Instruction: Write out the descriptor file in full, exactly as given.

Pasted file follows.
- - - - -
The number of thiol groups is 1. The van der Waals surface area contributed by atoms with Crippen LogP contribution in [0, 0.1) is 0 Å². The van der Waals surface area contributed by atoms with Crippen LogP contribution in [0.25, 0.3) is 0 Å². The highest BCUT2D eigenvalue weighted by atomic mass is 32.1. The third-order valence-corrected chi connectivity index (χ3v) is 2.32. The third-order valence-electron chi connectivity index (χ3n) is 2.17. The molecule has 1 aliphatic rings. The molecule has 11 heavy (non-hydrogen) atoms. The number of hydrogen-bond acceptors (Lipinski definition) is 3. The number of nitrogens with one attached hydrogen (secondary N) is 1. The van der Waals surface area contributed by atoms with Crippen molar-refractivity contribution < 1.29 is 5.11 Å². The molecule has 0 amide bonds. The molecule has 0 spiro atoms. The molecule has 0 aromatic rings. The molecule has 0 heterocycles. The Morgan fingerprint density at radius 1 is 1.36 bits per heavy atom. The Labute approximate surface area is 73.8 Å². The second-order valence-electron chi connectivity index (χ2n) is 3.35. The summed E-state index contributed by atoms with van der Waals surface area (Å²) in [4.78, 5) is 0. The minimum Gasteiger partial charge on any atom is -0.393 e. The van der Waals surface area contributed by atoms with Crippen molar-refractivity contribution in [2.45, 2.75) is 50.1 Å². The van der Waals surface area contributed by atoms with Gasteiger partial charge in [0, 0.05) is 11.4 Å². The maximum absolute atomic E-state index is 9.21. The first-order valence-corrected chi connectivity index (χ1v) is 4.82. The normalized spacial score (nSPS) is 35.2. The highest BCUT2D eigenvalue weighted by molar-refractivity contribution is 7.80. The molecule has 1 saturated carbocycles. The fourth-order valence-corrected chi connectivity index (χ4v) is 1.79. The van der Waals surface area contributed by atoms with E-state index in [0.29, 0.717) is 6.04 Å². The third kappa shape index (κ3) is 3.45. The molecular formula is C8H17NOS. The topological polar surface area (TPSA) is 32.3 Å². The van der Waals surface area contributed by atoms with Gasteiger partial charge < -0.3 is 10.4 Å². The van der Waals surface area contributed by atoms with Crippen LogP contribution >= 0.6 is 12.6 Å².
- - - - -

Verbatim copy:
The number of thiol groups is 1. The van der Waals surface area contributed by atoms with Crippen LogP contribution in [0, 0.1) is 0 Å². The van der Waals surface area contributed by atoms with Crippen LogP contribution in [0.25, 0.3) is 0 Å². The highest BCUT2D eigenvalue weighted by atomic mass is 32.1. The third-order valence-corrected chi connectivity index (χ3v) is 2.32. The third-order valence-electron chi connectivity index (χ3n) is 2.17. The molecule has 1 aliphatic rings. The molecule has 11 heavy (non-hydrogen) atoms. The number of hydrogen-bond acceptors (Lipinski definition) is 3. The number of nitrogens with one attached hydrogen (secondary N) is 1. The van der Waals surface area contributed by atoms with Crippen molar-refractivity contribution < 1.29 is 5.11 Å². The molecule has 0 amide bonds. The molecule has 0 spiro atoms. The molecule has 0 aromatic rings. The molecule has 0 heterocycles. The Morgan fingerprint density at radius 1 is 1.36 bits per heavy atom. The Labute approximate surface area is 73.8 Å². The second-order valence-electron chi connectivity index (χ2n) is 3.35. The summed E-state index contributed by atoms with van der Waals surface area (Å²) in [4.78, 5) is 0. The minimum Gasteiger partial charge on any atom is -0.393 e. The van der Waals surface area contributed by atoms with Crippen molar-refractivity contribution in [2.45, 2.75) is 50.1 Å². The van der Waals surface area contributed by atoms with Gasteiger partial charge in [0, 0.05) is 11.4 Å². The maximum absolute atomic E-state index is 9.21. The first-order valence-corrected chi connectivity index (χ1v) is 4.82. The normalized spacial score (nSPS) is 35.2. The highest BCUT2D eigenvalue weighted by molar-refractivity contribution is 7.80. The molecule has 1 saturated carbocycles. The fourth-order valence-corrected chi connectivity index (χ4v) is 1.79. The van der Waals surface area contributed by atoms with E-state index in [0.29, 0.717) is 6.04 Å². The third kappa shape index (κ3) is 3.45. The molecular formula is C8H17NOS. The topological polar surface area (TPSA) is 32.3 Å². The van der Waals surface area contributed by atoms with Gasteiger partial charge < -0.3 is 10.4 Å². The van der Waals surface area contributed by atoms with Crippen LogP contribution >= 0.6 is 12.6 Å².